68

I'm wondering about the best way to do an explicit space character (I don't even know what it's properly called), like the ones you get in the \begin{verbatim*} environment. The closest I've found is

\sqcup

in math mode, but it seems like a bit of a hack to me. Is there any text symbol for what I'm looking for?

4 Answers 4

80

Nothing special is needed here; standard LaTeX provides \textvisiblespace:

\documentclass{article}

\begin{document}

An explicit space: a\textvisiblespace b

\end{document}

enter image description here

A simple variation of the original definition:

\DeclareTextCommandDefault{\textvisiblespace}{%
  \mbox{\kern.06em\vrule \@height.3ex}%
  \vbox{\hrule \@width.3em}%
  \hbox{\vrule \@height.3ex}}

allows to control the width using an optional argument:

\documentclass{article}

\newcommand\Vtextvisiblespace[1][.3em]{%
  \mbox{\kern.06em\vrule height.3ex}%
  \vbox{\hrule width#1}%
  \hbox{\vrule height.3ex}}

\begin{document}

An explicit space: a\textvisiblespace b

An explicit space: a\Vtextvisiblespace b

An explicit 1em space: a\Vtextvisiblespace[1em]b

An explicit 1cm space: a\Vtextvisiblespace[1cm]b

\end{document}

enter image description here

2
  • that's pretty cool. Is there an easy way to control the amount of space to its left and right? I use this in monospace, and it gets too close to its right neighbour.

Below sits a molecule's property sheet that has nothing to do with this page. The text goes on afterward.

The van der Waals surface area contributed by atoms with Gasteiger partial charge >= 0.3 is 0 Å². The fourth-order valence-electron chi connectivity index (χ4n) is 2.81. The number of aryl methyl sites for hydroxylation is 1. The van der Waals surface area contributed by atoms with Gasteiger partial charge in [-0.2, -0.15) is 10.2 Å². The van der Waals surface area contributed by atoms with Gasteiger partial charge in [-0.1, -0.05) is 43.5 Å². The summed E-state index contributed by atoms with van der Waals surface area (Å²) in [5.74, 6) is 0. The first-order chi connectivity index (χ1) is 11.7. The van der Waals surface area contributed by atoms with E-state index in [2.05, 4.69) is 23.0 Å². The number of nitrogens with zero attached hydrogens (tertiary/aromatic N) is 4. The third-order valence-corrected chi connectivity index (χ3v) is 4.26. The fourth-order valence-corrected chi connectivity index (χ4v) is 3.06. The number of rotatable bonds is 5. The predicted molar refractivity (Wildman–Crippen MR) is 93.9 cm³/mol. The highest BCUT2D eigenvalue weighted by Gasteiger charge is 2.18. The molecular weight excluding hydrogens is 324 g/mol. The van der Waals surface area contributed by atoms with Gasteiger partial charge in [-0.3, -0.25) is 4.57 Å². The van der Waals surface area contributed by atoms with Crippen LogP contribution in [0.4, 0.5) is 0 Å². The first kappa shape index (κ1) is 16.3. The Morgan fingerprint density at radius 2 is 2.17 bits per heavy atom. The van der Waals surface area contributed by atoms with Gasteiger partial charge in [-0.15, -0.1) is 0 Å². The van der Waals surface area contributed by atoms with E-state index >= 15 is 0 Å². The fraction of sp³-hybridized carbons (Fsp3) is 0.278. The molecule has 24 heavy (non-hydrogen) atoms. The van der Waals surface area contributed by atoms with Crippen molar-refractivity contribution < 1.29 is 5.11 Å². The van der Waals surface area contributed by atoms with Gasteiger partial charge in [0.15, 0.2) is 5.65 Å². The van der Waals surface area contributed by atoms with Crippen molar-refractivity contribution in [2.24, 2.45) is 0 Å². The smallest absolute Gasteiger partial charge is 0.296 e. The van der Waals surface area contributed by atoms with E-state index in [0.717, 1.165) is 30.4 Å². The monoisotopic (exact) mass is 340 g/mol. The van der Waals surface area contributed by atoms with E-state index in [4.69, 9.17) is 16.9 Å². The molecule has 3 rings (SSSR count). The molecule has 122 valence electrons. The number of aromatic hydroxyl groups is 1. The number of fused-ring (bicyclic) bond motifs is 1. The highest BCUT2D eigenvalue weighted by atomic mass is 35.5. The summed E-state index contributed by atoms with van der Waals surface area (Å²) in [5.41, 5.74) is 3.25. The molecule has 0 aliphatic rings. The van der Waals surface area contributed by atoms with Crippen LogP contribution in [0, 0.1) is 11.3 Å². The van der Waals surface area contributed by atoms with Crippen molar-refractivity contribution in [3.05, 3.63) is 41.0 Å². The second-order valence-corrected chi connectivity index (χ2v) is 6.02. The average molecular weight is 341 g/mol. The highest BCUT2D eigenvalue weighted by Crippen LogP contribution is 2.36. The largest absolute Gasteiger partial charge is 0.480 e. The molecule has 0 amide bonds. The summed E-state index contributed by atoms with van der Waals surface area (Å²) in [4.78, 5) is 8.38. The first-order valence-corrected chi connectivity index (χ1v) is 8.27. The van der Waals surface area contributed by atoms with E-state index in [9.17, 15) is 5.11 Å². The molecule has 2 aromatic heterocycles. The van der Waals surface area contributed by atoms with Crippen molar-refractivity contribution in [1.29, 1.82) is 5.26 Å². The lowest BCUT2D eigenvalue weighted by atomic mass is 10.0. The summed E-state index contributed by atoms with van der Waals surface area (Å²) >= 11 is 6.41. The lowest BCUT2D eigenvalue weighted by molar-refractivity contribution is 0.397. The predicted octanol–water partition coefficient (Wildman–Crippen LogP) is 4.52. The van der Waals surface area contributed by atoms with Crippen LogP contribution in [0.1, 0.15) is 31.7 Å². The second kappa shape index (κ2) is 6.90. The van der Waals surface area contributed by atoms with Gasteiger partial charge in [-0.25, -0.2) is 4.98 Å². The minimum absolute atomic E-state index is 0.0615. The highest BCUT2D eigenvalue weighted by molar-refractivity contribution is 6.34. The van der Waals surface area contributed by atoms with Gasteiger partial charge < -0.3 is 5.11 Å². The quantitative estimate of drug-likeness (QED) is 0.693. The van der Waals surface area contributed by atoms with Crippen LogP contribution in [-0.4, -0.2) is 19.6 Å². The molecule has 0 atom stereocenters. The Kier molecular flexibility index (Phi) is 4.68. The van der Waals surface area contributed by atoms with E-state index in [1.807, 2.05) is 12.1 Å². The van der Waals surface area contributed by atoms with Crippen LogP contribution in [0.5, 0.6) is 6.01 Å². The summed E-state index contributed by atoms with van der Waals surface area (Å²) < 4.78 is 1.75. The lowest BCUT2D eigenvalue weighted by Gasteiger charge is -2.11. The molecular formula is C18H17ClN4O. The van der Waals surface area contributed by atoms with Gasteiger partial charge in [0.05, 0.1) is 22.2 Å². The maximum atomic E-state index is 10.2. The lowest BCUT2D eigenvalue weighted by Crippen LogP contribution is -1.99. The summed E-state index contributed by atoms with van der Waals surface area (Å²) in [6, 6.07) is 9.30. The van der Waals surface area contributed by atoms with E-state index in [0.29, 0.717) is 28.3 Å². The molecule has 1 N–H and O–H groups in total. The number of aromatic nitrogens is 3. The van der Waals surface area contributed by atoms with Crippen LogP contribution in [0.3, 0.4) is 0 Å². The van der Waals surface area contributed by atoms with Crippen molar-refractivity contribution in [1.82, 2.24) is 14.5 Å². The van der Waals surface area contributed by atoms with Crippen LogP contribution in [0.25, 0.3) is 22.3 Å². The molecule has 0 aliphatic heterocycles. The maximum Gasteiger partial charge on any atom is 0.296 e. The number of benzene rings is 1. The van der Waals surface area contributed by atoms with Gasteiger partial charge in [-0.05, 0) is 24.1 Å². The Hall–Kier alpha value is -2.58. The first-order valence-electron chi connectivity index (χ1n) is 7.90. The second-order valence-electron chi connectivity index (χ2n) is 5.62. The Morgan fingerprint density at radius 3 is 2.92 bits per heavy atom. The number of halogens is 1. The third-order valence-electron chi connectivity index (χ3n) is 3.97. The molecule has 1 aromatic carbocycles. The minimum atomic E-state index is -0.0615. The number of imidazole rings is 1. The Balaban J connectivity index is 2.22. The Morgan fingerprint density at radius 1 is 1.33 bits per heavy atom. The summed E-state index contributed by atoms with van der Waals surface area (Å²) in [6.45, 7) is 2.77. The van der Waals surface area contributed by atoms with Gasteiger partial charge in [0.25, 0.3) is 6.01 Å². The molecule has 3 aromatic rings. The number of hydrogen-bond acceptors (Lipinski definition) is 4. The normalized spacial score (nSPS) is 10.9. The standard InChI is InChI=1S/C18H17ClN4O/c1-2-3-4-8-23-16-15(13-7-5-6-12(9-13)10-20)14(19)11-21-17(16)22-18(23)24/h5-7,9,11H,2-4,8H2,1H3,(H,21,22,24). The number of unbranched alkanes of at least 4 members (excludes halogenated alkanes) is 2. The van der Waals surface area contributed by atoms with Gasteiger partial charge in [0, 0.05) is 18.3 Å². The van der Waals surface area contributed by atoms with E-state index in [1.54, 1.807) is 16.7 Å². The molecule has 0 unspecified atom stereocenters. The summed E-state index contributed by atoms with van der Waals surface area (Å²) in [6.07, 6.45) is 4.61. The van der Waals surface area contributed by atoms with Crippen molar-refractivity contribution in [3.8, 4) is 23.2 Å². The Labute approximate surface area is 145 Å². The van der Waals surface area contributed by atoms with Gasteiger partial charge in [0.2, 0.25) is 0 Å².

– lenz
    Jun 20, 2013 at 13:03
  • @lenz please feel free to open a new question. Jun 20, 2013 at 13:49
10

The simplest way to get it is by printing character 32 in typewriter font:

 \texttt{\char32}
1
  • 3
    This relies imho to much on the font encoding. E.g. it won't work if you use xetex/fontspec or if you type in greek (LGR-encoding). Apr 5, 2012 at 9:01
7

You can store that character (a squat-u) inside a box and use it as necessary:

enter image description here

\documentclass{article}
\newsavebox{\spacebox}
\begin{lrbox}{\spacebox}
\verb*! !
\end{lrbox}
\newcommand{\aspace}{\usebox{\spacebox}}%
\begin{document}
Hi\aspace there!
\end{document}

You cannot directly store it in a macro, since verbatim content cannot be passed as an argument. However, boxing it via an lrbox environment works. Use the squat-u via \aspace.

Another option using fancyvrb:

\documentclass{article}
\usepackage{fancyvrb}
\fvset{showspaces=true}
\SaveVerb{verbspace}! !
\newcommand{\aspace}{\UseVerb{verbspace}}%
\begin{document}
Hi\aspace there!
\end{document}
3
  • The output is very nice but when I use it inside a hidden item in beamer, it remains visible.
    – yannis
    May 25, 2019 at 10:47
  • @yannis: Can you show an example?
    – Werner
    May 25, 2019 at 16:06
  • In beamer: \begin{frame}[fragile]\frametitle{Title}\begin{itemize}\item<1-2>Blabla, \item<2>Bla\aspace bla\end{itemize}\end{frame}, then when the second item is supposed to be invisible, the explicit blank space will remain visible.
    – yannis
    Jun 1, 2019 at 17:50
2

Unicode character uni2423 is present in a number of TeX fonts (Stix, Latin Modern Roman, a few others). If you are using LuaLaTeX or XeTeX, you can call the character directly, or paste it from a character map.

This is not necessarily better than the methods discussed in other replies. It is just another way to do it. Let's see if it works here. If you see the character between A and B below (pasted from character map), it means your browser's font has it (mine does):

A␣B

This method also works in LuaLaTeX and XeTeX as \verb|A␣B| as long as the font has the symbol.

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